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 "Brain Donation: A Personal Story by Solna Braude" 
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Joined: Fri Aug 11, 2006 1:46 pm
Posts: 4811
Location: SF Bay Area (Northern CA)
Post "Brain Donation: A Personal Story by Solna Braude"
(This is an email I sent to the local support group in early July '08. The LBDA is driving me crazy with all their web links changes. Poor Boeve Continuum paper! So no guarantees that the link below works any more but presumably you can still find the old issues of the Lewy Body Digest on lbda.org.)

Here's a personal story about brain donation by local support group member Solna. Her story appears in the current issue of the Lewy Body Digest. While alive, her brother (also a physician) was misdiagnosed with PSP, MSA (by one of the world's experts in MSA), and other disorders. (Solna doesn't mention the PSP misdiagnosis below.) Upon autopsy, it was discovered he had LBD.

As Solna mentions in her story, advance planning is critical. This cannot wait until the loved one's death is imminent. Solna has attended our support group meetings in the past, where she has encouraged brain donation.

http://www.lbda.org/category/3477/the-l ... letter.htm --> download the Summer 2008 newsletter from this webpage; Solna's story is on page 2

Brain Donation: A Personal Story by Solna Braude
Lewy Body Digest
Summer 2008

The best doctors do not always get it right — my brother was misdiagnosed. In fact, my brother went to many doctors and received at least five different diagnoses.

He originally complained of weakness in his left arm and left leg and
fatigue, so his general practitioner (doctor #1) referred him to a neurologist
(doctor #2). There he received an initial diagnosis of Parkinson’s disease
and was referred to a movement disorder neurologist (doctor #3) who
specialized in Young Onset Parkinson disease. The doctor told him that he had Parkinson’s disease and instructed him to take medication (Sinemet) and go back to work. There were unpleasant side effects from the Sinemet (fuzziness, fogginess and drowsiness) and there was no improvement in his symptoms. The doctor told him that he was not trying hard enough and that most patients would be kneeling down and kissing his feet thanking him for giving him a renewed lease on life. He fired that doctor and went to a clinic (doctor #4) where he was given a battery of tests and they concluded that he probably had Parkinsonism unresponsive to Sinemet, which we already knew. This was not helpful to my brother so we started visiting doctors (doctors #5, 6, 7) on both the East and West Coast and Canada having PET scans and MRIs in an effort to get an accurate diagnosis. We went to England to see an expert (doctor #8) and this time got a diagnosis of Multiple System Atrophy. The doctor was adamant that it was MSA and was astounded that everyone else had missed this diagnosis. I never realized how difficult it was to get a diagnosis for a common disease!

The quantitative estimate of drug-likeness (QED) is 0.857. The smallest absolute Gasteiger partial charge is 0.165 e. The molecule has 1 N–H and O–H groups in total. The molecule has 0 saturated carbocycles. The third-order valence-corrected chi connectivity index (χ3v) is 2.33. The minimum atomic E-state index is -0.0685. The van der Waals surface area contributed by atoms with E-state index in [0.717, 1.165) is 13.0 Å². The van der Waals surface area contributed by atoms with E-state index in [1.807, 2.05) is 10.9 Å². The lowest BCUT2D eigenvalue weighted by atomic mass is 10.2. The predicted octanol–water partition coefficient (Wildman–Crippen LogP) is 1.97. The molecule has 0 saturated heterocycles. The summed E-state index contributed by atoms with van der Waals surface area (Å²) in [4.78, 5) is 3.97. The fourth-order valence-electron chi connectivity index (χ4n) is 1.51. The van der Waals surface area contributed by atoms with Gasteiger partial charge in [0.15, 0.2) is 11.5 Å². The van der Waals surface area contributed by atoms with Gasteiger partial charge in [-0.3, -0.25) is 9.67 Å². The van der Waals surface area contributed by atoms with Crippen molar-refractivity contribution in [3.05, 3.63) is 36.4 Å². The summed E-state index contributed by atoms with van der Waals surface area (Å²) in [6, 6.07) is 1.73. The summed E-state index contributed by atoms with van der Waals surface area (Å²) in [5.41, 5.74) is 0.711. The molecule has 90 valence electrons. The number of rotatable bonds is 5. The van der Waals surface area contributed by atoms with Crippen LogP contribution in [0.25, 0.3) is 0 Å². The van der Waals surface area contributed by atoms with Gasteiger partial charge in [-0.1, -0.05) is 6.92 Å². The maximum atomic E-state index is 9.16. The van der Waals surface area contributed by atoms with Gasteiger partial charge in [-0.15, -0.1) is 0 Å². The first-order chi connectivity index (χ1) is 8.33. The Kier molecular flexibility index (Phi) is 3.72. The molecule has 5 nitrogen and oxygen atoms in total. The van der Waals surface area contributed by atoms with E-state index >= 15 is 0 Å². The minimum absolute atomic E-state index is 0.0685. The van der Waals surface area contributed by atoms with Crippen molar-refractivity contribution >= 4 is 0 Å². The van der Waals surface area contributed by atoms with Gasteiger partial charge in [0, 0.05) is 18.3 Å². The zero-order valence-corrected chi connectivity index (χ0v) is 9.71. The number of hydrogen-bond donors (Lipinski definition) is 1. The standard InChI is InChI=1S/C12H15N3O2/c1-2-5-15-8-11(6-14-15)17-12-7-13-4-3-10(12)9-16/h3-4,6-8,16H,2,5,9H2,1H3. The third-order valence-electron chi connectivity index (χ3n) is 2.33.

My brother (a physician himself) decided that he should have a brain autopsy at death to get a positive diagnosis. In order to have a brain autopsy my brother needed to make plans in advance. The first decision he had to make was which brain bank to donate his brain to. Then he had to work out the logistics of harvesting (removing) the brain, like where the harvesting would take place and who would do the harvesting. At first I found this very disturbing, depressing and even gruesome and morbid. I hated it! But as my brother insisted that his brain be donated for research and for a great cause, I helped him work on the details of the donation. I found that it was very therapeutic and it prepared me for the inevitable early death of my only brother. As I worked through the process I met very kind and caring people who gave me moral support and lots of assistance with legal and technical details concerning donating organs and tissue for research.

My brother died on Saturday at midnight and as thorough plans had been
made in advance I had a checklist of what to do. Once the hospice nurse
had declared him dead, she contacted the coroner for a death certificate. I
called the funeral home and the harvester at 2 a.m.; his brain was removed
by 6 a.m. and was on its way by air to the Mayo Clinic in Florida that
afternoon. It was actually a huge relief for me to have everything planned in advance. If it had not been so thoughtfully and thoroughly planned beforehand I would have been too distraught to have carried out his wishes for a brain autopsy. The most amazing thing is how helpful and how much emotional support I received from everyone. These people work with death all the time and are very understanding. All of the planning made the donation easy and made for a great sense of comfort when he died. I was relieved it all worked as planned. Soon after the brain was received by the Mayo Clinic, Jacksonville, I received the autopsy report confirming Parkinson disease with Lewy body disease, brainstem predominant. While I was working through my grief I was able to notify and report back to each doctor that my brother had consulted and send them a copy of the autopsy report­ every doctor thanked me profusely and commented how useful this would be in their diagnosis of other patients. It helped me immensely in dealing with the death of my brother knowing that others would benefit because diagnosing brain disorders is really, really hard. I am very happy that my brother and I spent so much time preparing and planning for his brain donation as it helped me deal with his death and my loss.


Wed Feb 11, 2009 4:26 am
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